Close friend of Scott Glenn.
Spoke fluent Mandarin.
Personally trained the Asian extras who were hired to play the Japanese submarine crew in 1941 (1979). He was reportedly very annoyed that they were not real sailors and had no real training, so he used his own military background to teach them how to act like sailors in the film.
Grandfather of Rikiya Mifune
Chinese name is Sanchuan Minlang.
Although born in China, he was from a fully Japanese family.
His prolific career included repeat roles as three of the most noted figures in Japanese history. He portrayed Adm. Isoroku Yamamoto in three separate films, has played both the real-life version of the indomitable warlord Tokugawa Ieyasu in Journey of Honor (1991) and his fictionalized counterpart Toranaga in Shogun (1980), and has performed the role of the legendary master swordsman Miyamoto Musashi four times.
His performance as Sanjuro Kuwabatake in Yojimbo (1961) is ranked #78 on Premiere Magazine's 100 Greatest Performances of All Time (2006).
He actually wanted to be a photographer, not an actor. He got his start in the movies when he blundered into an audition by mistake and flew into a rage.
He was considered for the role of "Mr. Miyagi" in The Karate Kid (1984) but, after the reading, the producers felt that he acted the part too scary.
In the graphic novel series "Usagi Yojimbo", Usagi's overlord is named Lord Mifune, in his honor.
Favorite actor of Akira Kurosawa.
Was present at the 1980 Golden Globe Awards, when Shogun (1980) was competing. He drew out the winner for Best Dramatic Series from the envelope and said, "And the winner is . . . ", which was all the English he knew.
Became friendly with numerous American actors on their visits to Japan including Charlton Heston and William Holden.
Was scheduled to star with Peter O'Toole in "Will Adams" to be directed by John Huston with screenplay by Dalton Trumbo, and produced by Eugene Frenke and Jules Buck. "A daring adventurer challenges the traditions of a mighty empire".
Buried at a graveyard up the hill from Ikuta station (Odakyu line) in Kawasaki City next to Tokyo.

Personal Quotes (10)

[about Akira Kurosawa] I am proud of nothing I have done other than with him.
[about speaking English] I can't speak English, Instead memorize English lines by the sounds of the words.
I'm not always great in pictures, but I'm always true to the Japanese spirit.
[on the xenophobia displayed by his fellow troops in the Japanese army during World War II] There I was, a naive man of 20. The other bewildered young recruits were stirred up to a blood lust. What a nightmare!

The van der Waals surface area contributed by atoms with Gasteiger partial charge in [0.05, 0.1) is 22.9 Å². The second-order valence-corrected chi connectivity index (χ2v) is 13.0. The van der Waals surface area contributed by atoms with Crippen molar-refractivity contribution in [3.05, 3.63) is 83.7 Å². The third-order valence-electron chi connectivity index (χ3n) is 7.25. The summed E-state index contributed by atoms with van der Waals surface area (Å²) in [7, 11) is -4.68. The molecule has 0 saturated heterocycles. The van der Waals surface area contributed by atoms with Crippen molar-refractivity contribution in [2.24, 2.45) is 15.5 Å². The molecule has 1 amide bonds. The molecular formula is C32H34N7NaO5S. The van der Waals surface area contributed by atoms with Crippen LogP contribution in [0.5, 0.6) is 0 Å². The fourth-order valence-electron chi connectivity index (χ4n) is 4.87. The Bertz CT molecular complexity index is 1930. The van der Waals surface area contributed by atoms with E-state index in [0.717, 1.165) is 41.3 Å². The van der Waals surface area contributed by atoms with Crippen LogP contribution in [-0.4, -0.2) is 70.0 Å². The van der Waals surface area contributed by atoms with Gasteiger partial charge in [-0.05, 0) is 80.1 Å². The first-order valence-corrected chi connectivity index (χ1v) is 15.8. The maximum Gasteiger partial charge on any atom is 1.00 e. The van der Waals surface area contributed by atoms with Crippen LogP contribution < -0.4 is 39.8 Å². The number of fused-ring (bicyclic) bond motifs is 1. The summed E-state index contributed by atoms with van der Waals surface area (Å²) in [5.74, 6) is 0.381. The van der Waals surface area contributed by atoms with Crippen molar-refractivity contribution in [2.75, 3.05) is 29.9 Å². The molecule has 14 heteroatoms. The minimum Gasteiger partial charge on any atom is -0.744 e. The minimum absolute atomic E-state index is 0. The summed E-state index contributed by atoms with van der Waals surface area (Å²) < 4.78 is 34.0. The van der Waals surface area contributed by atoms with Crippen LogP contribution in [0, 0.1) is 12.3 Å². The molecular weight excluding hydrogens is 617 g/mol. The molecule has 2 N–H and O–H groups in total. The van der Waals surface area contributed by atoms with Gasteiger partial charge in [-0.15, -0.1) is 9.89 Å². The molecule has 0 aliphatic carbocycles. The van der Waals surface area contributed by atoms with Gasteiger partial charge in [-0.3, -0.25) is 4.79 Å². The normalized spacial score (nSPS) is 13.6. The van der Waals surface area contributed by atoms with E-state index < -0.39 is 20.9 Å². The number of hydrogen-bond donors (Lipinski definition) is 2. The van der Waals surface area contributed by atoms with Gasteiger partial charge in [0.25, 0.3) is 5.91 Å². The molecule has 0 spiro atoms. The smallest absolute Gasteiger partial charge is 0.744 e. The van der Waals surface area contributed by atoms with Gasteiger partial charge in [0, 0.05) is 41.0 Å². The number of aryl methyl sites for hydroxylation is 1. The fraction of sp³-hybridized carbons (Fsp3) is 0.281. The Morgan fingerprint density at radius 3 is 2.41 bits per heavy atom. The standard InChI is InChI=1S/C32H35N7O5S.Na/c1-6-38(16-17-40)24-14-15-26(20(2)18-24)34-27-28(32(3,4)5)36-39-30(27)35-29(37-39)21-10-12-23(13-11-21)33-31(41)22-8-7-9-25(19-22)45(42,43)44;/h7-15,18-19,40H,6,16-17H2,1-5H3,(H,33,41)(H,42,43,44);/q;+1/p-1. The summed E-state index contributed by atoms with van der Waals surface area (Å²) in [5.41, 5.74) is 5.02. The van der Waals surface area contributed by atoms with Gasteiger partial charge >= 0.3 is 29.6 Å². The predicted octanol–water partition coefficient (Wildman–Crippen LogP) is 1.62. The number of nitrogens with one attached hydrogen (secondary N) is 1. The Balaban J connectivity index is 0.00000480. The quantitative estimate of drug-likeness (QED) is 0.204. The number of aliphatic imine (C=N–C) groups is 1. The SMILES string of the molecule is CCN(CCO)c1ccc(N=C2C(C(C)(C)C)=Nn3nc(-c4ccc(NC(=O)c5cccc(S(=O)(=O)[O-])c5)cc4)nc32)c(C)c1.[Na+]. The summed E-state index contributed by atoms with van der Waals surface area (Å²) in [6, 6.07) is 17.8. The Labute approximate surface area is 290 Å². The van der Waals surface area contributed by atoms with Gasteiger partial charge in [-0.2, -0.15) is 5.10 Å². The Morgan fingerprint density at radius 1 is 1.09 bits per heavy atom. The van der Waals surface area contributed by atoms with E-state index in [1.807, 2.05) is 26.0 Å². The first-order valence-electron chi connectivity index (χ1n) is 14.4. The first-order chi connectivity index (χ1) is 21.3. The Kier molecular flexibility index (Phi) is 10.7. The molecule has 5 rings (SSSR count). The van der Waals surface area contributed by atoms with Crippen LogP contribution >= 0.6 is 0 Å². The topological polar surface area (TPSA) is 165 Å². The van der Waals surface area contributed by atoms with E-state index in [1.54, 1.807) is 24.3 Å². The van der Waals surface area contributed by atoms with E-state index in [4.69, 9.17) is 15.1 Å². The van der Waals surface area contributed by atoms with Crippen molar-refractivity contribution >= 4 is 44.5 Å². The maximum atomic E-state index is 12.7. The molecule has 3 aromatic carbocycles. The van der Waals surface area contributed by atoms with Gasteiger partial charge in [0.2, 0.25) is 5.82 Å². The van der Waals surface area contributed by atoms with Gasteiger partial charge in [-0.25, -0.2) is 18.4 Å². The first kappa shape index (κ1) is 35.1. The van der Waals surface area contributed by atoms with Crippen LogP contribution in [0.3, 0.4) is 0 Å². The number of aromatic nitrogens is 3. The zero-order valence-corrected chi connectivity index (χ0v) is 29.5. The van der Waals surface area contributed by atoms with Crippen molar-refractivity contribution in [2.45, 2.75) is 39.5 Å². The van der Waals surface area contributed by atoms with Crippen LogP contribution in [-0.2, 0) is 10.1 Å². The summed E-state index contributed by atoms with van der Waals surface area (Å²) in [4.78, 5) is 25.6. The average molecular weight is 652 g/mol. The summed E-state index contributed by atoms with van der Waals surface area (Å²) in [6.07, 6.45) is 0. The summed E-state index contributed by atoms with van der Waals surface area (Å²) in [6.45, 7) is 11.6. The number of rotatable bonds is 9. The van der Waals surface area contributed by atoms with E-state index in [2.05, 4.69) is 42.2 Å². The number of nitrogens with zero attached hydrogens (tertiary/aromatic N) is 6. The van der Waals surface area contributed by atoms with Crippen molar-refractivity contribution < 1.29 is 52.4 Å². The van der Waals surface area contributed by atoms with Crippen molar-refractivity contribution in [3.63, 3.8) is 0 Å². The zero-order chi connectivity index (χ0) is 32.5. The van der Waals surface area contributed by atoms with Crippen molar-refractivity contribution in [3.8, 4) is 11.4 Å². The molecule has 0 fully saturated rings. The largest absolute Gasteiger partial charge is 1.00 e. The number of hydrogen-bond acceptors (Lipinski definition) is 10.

That the Japanese film is known at all in the West is due mainly to the pictures of Akira Kurosawa. That I am known both here and abroad is also mainly due to him. He taught me practically everything I know, and it was he who first introduced me to myself as an actor. Kurosawa has this quality, this ability to bring things out of you that you never knew were there. It is enormously difficult work, but each picture with him is a revelation. When you see his films, you find them full realizations of ideas, of emotions, of a philosophy which surprises with its strength, even shocks with its power. You had not expected to be so moved, to find within your own self this depth of understanding.
I still ride horses and do a lot of laughing. But I was born this way. I can't help it. When I was young, I played old men's roles. But now I'm a little boy!- on the secret of his well-being
He was a rather complex person and a perfectionist. A scene with a famous actress wasn't going so well, so Mizoguchi dismissed everyone for the day so they could quietly talk. He was a stickler for props. If an object was to be used in the movie for tea time, he might look at it and say, 'This is a reproduction!' He would close down the set and order the prop man, 'Get the original in Kyoto.' - on 'Kenji Mizoguchi'
No matter how much I drank the night before. I never once was late on his films. But with Kurosawa, sometimes people are waiting, and he never shows up. The people go to his house, and he says, 'I'm sorry. I don't feel well today.'
Rashomon (1950) was a failure in Japan. We had no idea that it had been submitted to Venice. Kurosawa didn't go to the festival, neither did I. And hardly anyone knew it won the grand prize. There was a small article in a Japanese newspaper, that was all.
After the War, I looked up my friend and asked if I could be a cameraman too. That's how I got to Toho. But Toho was on strike for most of three years, and lots of the acting stars went elsewhere. My friends submitted my resume and my photograph, unbeknownst to me.- on how he went from aspiring photographer to actor